scene, but most actors would never think to include. His voice, low and
sharp, is permanently tuned to barely concealed sarcasm, which makes
his line readings sound knowing, if occasionally
grating over time.
is a video of Shia LaBeouf that stitches together the infinity times he
has said "no, no, no" in a movie. This is supposed to serve as mockery. Instead, it demonstrates LaBeouf's ability the wring disbelief, agitation, angst, fear, desperation, and exhilaration from a single word. YouTube user skywalkerpotter21 might be laughing. But Meisner would be proud.
A friend suggested that the video reveals LaBeouf's dependence on stuttering as a means of creating realistic dialogue. I
agree, but that's a good thing. Real people don't talk in complete
sentences. They mutter, start a sentence, stop, pick up a thought
mid-word. LaBeouf gets this intuitively. Since Even Stevens, he's been
conspicuously slicing up dialogue like a Benihana chef until the
sentences fall out in pieces. If you don't agree that this is not
annoying, I'd at least ask you to agree that this is, in fact,
how most people talk.
Too often, however, LaBeouf's distinctive, chop-suey dialogue wrestles attention from the scene. He has mastered the art of talking, but not the art of having a conversation. He's like a devoted student of Meisner technique who learned to play the repetition game by practicing with himself.
But that's not his biggest problem.
acting had a universal constitution, a strong contender for Article One might be:
Draw strong contrasts.* Think about the most famous performances in
recent memory and how they smartly play against, and supplement, the
actor's natural instincts rather than ingratiate them. Russell Crowe, a
barrel-breasted warrior, plays a soft-spoken and reluctant fighter in Gladiator. Denzel Washington, a good-guy and thinking man's hero, plays a crooked cop in Training Day. Forest Whitaker, with his sad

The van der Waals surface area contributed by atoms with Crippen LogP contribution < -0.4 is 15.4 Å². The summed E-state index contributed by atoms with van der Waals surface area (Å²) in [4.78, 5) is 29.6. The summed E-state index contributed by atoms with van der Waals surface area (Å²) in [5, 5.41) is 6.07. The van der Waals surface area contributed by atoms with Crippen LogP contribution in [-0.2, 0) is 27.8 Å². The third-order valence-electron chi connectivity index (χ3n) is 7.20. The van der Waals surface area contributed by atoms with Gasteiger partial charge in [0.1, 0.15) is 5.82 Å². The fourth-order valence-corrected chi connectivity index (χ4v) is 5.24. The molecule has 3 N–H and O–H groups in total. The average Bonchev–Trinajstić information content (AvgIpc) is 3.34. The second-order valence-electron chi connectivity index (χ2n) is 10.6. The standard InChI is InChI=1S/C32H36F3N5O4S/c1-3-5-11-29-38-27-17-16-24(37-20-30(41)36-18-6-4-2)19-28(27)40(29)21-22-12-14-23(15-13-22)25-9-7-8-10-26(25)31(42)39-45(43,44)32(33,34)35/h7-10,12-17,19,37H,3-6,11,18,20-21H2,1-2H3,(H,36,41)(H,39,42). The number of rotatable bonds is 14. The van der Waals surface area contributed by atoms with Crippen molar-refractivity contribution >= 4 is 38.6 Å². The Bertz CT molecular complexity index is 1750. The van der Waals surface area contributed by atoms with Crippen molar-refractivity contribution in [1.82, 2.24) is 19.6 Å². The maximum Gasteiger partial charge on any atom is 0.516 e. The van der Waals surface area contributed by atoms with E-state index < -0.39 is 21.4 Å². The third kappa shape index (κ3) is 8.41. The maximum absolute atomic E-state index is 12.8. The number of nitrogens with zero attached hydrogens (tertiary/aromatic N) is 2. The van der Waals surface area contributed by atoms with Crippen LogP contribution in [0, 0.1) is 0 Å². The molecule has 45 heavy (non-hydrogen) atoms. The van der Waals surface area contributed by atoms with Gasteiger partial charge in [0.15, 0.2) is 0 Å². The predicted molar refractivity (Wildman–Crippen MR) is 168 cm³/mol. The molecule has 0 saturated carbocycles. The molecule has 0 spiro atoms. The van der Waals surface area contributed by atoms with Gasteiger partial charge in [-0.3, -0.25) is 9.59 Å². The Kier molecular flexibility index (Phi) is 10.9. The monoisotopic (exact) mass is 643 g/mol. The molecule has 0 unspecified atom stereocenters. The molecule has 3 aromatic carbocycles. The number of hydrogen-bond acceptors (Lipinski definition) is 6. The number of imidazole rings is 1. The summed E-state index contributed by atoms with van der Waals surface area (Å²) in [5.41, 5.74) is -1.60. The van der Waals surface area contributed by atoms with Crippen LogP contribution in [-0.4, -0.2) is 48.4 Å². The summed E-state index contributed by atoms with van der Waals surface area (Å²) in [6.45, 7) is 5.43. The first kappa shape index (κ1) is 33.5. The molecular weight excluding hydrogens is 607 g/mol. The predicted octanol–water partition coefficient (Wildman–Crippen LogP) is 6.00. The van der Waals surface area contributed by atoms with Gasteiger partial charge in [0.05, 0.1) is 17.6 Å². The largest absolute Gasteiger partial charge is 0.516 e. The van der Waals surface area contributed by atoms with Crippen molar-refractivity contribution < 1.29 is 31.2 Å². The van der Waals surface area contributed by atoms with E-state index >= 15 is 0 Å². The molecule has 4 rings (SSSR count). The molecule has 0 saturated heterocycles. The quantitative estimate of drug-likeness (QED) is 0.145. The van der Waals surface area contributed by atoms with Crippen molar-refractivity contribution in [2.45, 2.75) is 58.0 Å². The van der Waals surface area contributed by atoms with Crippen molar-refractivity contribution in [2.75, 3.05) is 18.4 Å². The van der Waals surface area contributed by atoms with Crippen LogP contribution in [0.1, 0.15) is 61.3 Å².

wilting eyes, plays a monstrous dictator in The Last King of
Scotland. Sean Penn bulked up physically to accentuate his breaking
down emotionally in Mystic River; and then cannily used his macho
instincts to give power to an effeminate turn in Milk.
The problem with Shia LaBeouf is that he's an ostensibly smug, precocious kid consistently cast as a smug, precocious kid. There's no contrast to draw. It's like buying a
black canvas and painting it black. Black-on-black is obviously working
out for studios, since LaBeouf is reportedly the best
"bang-for-the-buck" actor in Hollywood. But it's a disaster for the
Feeling trapped by his success, LaBeouf is reportedly
turning down promising features because he wants to parlay his talents
into indie movies. I wish him the best of luck. That kid from Even
Stevens is still one of the best actors of his generation, whose
preternatural glibness obscures a profound preternatural talent.
Shia LaBeouf has one thing going for him, it's that he's very good at
talking. It's time for somebody to give him something worth saying.
________ *Acting thrives in complications, both broadly in characters and
acutely in moments. Here's a classic example. Self-pity is dull. But Marlon Brando in On the Waterfront, swollen for the
role like a Giants linebacker, whimpering "I coulda' been a contender"